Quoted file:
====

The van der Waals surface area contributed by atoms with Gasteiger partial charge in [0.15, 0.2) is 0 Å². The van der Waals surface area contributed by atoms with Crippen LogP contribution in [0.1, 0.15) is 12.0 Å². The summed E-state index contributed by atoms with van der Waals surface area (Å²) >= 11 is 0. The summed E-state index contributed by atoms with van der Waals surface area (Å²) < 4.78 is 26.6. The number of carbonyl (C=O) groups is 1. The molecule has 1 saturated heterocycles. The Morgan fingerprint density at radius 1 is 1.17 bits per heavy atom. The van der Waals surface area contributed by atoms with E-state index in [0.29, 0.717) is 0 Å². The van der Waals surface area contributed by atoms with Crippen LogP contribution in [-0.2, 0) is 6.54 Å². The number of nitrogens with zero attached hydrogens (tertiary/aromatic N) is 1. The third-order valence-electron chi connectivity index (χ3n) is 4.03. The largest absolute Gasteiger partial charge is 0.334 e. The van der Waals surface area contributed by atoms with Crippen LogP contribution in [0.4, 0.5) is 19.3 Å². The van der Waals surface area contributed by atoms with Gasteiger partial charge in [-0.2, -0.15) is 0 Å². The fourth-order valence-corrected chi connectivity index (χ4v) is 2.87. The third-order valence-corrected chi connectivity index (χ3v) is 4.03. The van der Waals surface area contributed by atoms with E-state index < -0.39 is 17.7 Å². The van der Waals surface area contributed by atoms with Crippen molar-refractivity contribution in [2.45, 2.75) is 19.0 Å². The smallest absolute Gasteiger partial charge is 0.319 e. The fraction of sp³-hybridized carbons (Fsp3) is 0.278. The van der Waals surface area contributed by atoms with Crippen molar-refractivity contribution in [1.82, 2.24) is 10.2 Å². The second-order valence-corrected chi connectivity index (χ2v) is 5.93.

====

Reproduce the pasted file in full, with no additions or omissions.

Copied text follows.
The van der Waals surface area contributed by atoms with Gasteiger partial charge in [0.15, 0.2) is 0 Å². The van der Waals surface area contributed by atoms with Crippen LogP contribution in [0.1, 0.15) is 12.0 Å². The summed E-state index contributed by atoms with van der Waals surface area (Å²) >= 11 is 0. The summed E-state index contributed by atoms with van der Waals surface area (Å²) < 4.78 is 26.6. The number of carbonyl (C=O) groups is 1. The molecule has 1 saturated heterocycles. The Morgan fingerprint density at radius 1 is 1.17 bits per heavy atom. The van der Waals surface area contributed by atoms with E-state index in [0.29, 0.717) is 0 Å². The van der Waals surface area contributed by atoms with Crippen LogP contribution in [-0.2, 0) is 6.54 Å². The number of nitrogens with zero attached hydrogens (tertiary/aromatic N) is 1. The third-order valence-electron chi connectivity index (χ3n) is 4.03. The largest absolute Gasteiger partial charge is 0.334 e. The van der Waals surface area contributed by atoms with Crippen LogP contribution in [0.4, 0.5) is 19.3 Å². The van der Waals surface area contributed by atoms with Gasteiger partial charge in [-0.2, -0.15) is 0 Å². The fourth-order valence-corrected chi connectivity index (χ4v) is 2.87. The third-order valence-corrected chi connectivity index (χ3v) is 4.03. The van der Waals surface area contributed by atoms with E-state index < -0.39 is 17.7 Å². The van der Waals surface area contributed by atoms with Crippen molar-refractivity contribution in [2.45, 2.75) is 19.0 Å². The smallest absolute Gasteiger partial charge is 0.319 e. The fraction of sp³-hybridized carbons (Fsp3) is 0.278. The van der Waals surface area contributed by atoms with Crippen molar-refractivity contribution in [1.82, 2.24) is 10.2 Å². The second-order valence-corrected chi connectivity index (χ2v) is 5.93.